The Lords Justices having met, appointed Joseph Addison, afterwards so celebrated as a writer, and even now very popular, as their secretary, and ordered all despatches addressed to Bolingbroke to be brought to him. This was an intimation that Bolingbroke would be dismissed; and that proud Minister, instead of giving orders, was obliged to receive them, and to wait at the door of the Council-chamber with his bags and papers. As the Lords Justices were apprehending that there might be some disturbances in Ireland, they were about to send over Sunderland as Lord-Lieutenant, and General Stanhope as Commander-in-Chief; but they were speedily relieved of their fears by the intelligence that all had passed off quietly there; that the Lords Justices of Ireland, the Archbishop of Armagh, and Sir Constantine Phipps, who had been more than suspected of Jacobitism, had proclaimed the king on the 6th of August, and, to give evidence of their new zeal, had issued a proclamation for disarming Papists and seizing their horses. The proclamation of George passed with the same quietness in Scotland, and no king, had he been born a native, in the quietest times, could have succeeded to the throne more smoothly. Eighteen lords, chiefly Whigs, were nominated by the new king to act as a Council of Regency, pending his arrival, and the Civil List was voted by Parliament.

On the 19th of October the French attacked the duke with sixty thousand men, and though his little army fought with its usual dogged bravery it was compelled to give way. It did this, however, only to assume a fresh position, still covering Nimeguen, where, on the 27th, the French again attacked it, and compelled it to retire from the contest. The duke led the wreck of his army across the Waal and the Rhine, and posted himself at Arnhem in Guelderland, to throw some impediment in the path of Pichegru, who was advancing, at the command of the Convention, to reduce Holland. Nimeguen, full of Dutch traitors, soon opened its gates; Maestricht did the same to Kleber; and at the end of the campaign the gloomiest prospects hung over Holland.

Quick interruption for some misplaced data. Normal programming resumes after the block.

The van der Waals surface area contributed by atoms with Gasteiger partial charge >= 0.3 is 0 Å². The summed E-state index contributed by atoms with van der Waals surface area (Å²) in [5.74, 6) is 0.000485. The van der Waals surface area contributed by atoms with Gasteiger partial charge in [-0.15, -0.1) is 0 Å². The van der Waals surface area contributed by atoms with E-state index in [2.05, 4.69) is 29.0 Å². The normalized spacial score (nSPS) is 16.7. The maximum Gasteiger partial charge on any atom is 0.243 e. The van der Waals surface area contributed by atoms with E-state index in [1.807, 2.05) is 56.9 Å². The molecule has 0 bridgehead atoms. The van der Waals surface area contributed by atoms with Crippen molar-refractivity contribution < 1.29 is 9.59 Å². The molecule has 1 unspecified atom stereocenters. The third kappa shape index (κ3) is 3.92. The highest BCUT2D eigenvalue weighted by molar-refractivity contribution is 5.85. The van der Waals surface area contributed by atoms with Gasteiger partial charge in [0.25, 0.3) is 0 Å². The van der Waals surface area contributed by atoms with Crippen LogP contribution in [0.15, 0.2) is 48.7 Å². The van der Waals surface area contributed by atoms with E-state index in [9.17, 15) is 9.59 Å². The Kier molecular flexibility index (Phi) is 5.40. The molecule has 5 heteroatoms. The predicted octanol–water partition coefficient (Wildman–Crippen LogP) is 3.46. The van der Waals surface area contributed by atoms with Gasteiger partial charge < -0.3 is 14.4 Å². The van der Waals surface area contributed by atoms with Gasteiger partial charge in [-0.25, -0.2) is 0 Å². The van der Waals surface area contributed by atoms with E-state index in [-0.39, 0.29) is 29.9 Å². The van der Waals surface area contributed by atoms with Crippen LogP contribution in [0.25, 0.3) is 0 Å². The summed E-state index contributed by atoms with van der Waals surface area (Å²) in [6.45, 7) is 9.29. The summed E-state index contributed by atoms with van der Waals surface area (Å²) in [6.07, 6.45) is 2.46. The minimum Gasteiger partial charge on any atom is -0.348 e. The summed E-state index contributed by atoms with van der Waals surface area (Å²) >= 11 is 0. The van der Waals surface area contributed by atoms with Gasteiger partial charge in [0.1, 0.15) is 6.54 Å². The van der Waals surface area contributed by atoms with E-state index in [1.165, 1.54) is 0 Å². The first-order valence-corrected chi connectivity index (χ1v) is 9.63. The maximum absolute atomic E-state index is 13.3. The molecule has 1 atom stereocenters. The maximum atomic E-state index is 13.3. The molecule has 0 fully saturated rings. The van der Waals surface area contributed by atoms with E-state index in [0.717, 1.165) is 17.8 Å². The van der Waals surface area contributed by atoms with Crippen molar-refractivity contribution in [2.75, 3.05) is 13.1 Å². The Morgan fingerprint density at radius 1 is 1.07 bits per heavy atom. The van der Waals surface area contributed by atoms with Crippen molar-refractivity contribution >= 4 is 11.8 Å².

But long before thisas early, indeed, as the 15th of Aprilnews had reached London of the death of the erratic Emperor Paul, and of the bombardment of Copenhagen by the British fleet. Paul had been won over by Buonaparte to his views, and had been flattered by him by being electedthough irregularly and illegallyGrand-Master of the Knights of Malta. He had been persuaded that the conquest of Malta by the British was an invasion of his rights, and by these and other flatteries Buonaparte had influenced his weak mind to become the agent of his plans in destroying the British ships in the Baltic, and in closing that sea to British commerce. Paul pretended that we had captured Danish convoys, these same convoys being engaged in guarding vessels loaded with materials of war for France, and that thus the independence of the North was menaced by us. On this ground, and on that of the invasion of Malta, he immediately laid an embargo on all British vessels in Russian ports, and as two vessels in the harbour of Narva resisted the attempts to seize them, in consequence of the embargo, he ordered all the British vessels in that port to be burned. In consequence of this sudden and unwarrantable order, contrary to all the laws of nations, about three hundred British vessels were seized, and the officers and crews dragged on shore, put into irons, and sent up the country under menaces of Siberia. Paul next ordered all property of Englishmen in Russia to be seized and sold. Denmarkwith whom we had various rencontres, on account of its men-of-war convoying vessels laden with stores for French portssoon joined Russia. We sent Lord Whitworth to Copenhagen to endeavour to come to some understanding on these matters in 1800, but though a convention was signed, it was not satisfactory. Sweden followed the example of Denmark, and the three Northern Powers entered into a treaty of armed neutrality to resist our search of their vessels in any circumstances. As the consequence of this policy would be to shut us out of all trade with the ports of the Baltic, it was resolved to send a fleet to chastise these Powers and break up their co-operation with France. Mr. Vansittart was despatched to Copenhagen, accompanied by a fleet of eighteen sail of the line, with several frigates and smaller vessels, under command of Admiral Sir Hyde Parker, with Vice-Admiral Nelson as second. The fleet left the Yarmouth Roads on the 12th of March, 1801, and arriving at the mouth of the Sound, Nelson recommended that they should sail directly up to Copenhagen, and be prepared, on the refusal of our proposals, to bombard the place, as this would not allow them time to get ready their batteries, and thus do all the more damage to our ships and men. But this was deemed too offensive before any attempt at negotiation, and accordingly Mr. Vansittart was sent forward in a frigate with a flag of truce, leaving the fleet at the Scaw. He returned without effecting anything more than what Nelson anticipated. Sir Hyde Parker wasted time in making[481] the needless inquiry by a flag of truce of the Governor of Elsinore, whether the passage of the Sound would be disputed, who replied that it would. It was then proposed to enter by the Belt. Nelson said:"Let it be by the Sound, or the Belt, or anyhowonly don't let us lose an hour."